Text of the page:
Preliminary tests Tuesday showed another person in Turkey has tested positive for a deadly strain of bird flu, raising the number in the country to 15, a Health Ministry official said. The number of people hospitalized with symptoms also climbed to about 70, officials said.

The 15th positive test for the deadly H5N1 strain of bird flu — a person hospitalized in the central Anatolian city of Sivas — was disclosed by the Health Ministry official who spoke to The Associated Press on condition of because she was not authorized to speak to the media. Three people died last week, but only two of those cases were confirmed to have tested positive.

Turkey, meanwhile, stepped up an awareness campaign to combat the bird flu outbreak, with imams warning about the danger through minaret loudspeakers and authorities distributing leaflets urging people not to contact fowl.

The United Nations' health agency so far has confirmed only four of those cases as H5N1, but it warned that each new positive test increased the virus' chances for mutating into a form that could pass from human to human and spark a pandemic.

"The more humans infected with the avian virus, the more chance it has to adapt," said Guenael Rodier, a senior World Health Organization official for communicable diseases. "We may be playing with fire."

U.N. and Turkish authorities urged citizens to follow health guidelines for working with poultry, and to prevent children from coming into contact with dead birds.

Authorities distributed leaflets in eastern parts of the country, which has been most affected by the outbreak, cautioning people not to touch the fowl. TV broadcasts urged people to wash their hands after contacting poultry. Imams also issued warnings through mosque loudspeakers in the western town of Yesilova in Burdur province, the Anatolia news agency reported.

The WHO on Monday raised its own count of preliminary positive cases in Turkey to 10, but maintained its confirmed count at four "because we don't have the complete laboratory information" on the others, WHO spokeswoman Maria Cheng said in Geneva.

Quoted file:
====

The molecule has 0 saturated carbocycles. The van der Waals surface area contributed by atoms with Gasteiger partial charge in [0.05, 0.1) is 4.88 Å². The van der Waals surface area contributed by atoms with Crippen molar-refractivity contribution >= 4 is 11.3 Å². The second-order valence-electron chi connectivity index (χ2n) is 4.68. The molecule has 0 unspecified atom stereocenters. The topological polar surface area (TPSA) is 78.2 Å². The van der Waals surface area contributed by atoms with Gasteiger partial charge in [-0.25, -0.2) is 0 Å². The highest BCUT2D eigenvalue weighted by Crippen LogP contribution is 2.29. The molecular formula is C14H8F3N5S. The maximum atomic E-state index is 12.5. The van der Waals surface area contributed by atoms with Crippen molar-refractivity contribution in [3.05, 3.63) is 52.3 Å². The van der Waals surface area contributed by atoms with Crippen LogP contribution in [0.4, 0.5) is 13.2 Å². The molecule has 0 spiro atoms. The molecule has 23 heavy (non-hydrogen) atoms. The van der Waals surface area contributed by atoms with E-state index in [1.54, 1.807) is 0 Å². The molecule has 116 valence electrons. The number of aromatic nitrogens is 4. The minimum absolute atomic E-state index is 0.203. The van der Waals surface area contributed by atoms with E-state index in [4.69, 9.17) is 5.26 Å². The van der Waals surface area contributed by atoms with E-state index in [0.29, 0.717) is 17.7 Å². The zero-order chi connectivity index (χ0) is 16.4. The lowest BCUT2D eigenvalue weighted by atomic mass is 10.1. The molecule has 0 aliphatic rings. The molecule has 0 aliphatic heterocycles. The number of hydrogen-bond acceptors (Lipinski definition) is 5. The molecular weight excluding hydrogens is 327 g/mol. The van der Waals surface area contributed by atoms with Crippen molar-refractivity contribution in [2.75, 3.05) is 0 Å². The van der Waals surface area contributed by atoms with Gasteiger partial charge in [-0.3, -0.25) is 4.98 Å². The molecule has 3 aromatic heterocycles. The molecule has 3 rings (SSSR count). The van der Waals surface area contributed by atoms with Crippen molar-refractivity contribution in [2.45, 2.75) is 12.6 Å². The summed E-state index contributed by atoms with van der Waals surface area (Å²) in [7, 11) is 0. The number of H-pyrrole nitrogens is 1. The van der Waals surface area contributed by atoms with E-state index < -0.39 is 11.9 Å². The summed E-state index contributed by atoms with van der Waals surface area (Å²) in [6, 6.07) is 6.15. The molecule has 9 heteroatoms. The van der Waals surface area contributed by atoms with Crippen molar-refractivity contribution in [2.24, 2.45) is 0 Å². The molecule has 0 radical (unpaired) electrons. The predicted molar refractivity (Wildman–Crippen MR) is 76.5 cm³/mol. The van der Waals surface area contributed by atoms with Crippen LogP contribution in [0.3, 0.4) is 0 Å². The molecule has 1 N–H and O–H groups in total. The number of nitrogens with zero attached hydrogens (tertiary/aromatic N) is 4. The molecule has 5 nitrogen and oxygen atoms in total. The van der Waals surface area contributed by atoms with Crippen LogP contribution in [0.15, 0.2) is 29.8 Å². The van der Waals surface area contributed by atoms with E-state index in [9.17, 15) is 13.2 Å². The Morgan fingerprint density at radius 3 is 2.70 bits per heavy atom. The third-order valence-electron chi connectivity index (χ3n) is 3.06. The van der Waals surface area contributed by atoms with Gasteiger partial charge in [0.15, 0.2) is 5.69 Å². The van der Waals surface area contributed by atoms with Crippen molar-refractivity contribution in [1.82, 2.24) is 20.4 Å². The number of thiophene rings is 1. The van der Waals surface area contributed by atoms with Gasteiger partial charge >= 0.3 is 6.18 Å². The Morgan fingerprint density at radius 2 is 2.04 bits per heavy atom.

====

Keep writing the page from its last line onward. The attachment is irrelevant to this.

Gulsen Yesilirmak, who was hospitalized in Sivas, told private a Turkish television station from her hospital bed that she fell sick after throwing out dead chickens from a coop.

"I threw out one and another died and I threw out that, too, then I got sick. ... I sat down exhausted and I had headache," said Yesilirmak, struggling to breathe behind a protective mask. Her eyes were red.

Doctors were also monitoring her two children at the hospital as a precaution, according to a Turkish media report.

Meanwhile, more than a dozen people were admitted to hospitals across Turkey with flu-like symptoms Tuesday, including four in the western town of Aydin, where the virus in fowl was detected a day earlier in the Aegean resort town of Kusadasi, just across from the Greek island of Samos in the Aegean Sea.

Turkish authorities already have hospitalized more than 60 people with flu-like symptoms who had come into close contact with fowl.

On Tuesday, workers continued killing birds across the country as Turks observed the beginning of the Eid al-Adha, the most important holiday of the Islamic year. They prepared to sacrifice sheep, rams, bulls or camels as part of the commemoration.

Some Turks were worried that sacrificing animals could be dangerous, but health authorities tried to allay their fears, saying there was no risk.

Turkish authorities have killed some 110,000 fowl, including around 3,000 in Istanbul, to combat the outbreak, reports said Tuesday. Authorities also have banned the sale of fowl in open markets and even the sale of eggs in some areas in hopes of containing the virus.

Health officials are watching the disease's spread and development, while WHO labs are testing for genetic changes in the virus that could allow it to be transmitted between humans and spark a pandemic.

The outbreaks have been occurring in Turkey because of the close interaction here between humans and animals, which must be minimized, Rodier said. "The front line between children and animals, particularly backyard poultry, is too large," he said.

Of the WHO's four confirmed cases, all involved children who were in close contact with fowl, suggesting they were likely infected directly by the birds.

Those four included two siblings who died last week in the eastern city of Van — the first confirmed bird flu fatalities outside eastern Asia, where 74 people have been killed by H5N1 since 2003. A third sibling also died in Van, but preliminary tests in Turkey could not determine whether she was positive and a WHO lab has yet to confirm it was the H5N1 strain.

A doctor in Van said the siblings likely had been infected while playing with the heads of dead chickens. Several other children had similar stories.

Health Minister Recep Akdag said he was confident Turkey would overcome the outbreak, but warned there would continue to be a risk for years because the country lies on a major path for migratory birds.

Akdag urged people to abandon raising poultry in backyards. "If as a community we take the necessary measures and educate (people), we can in a short period of time combat this," he said.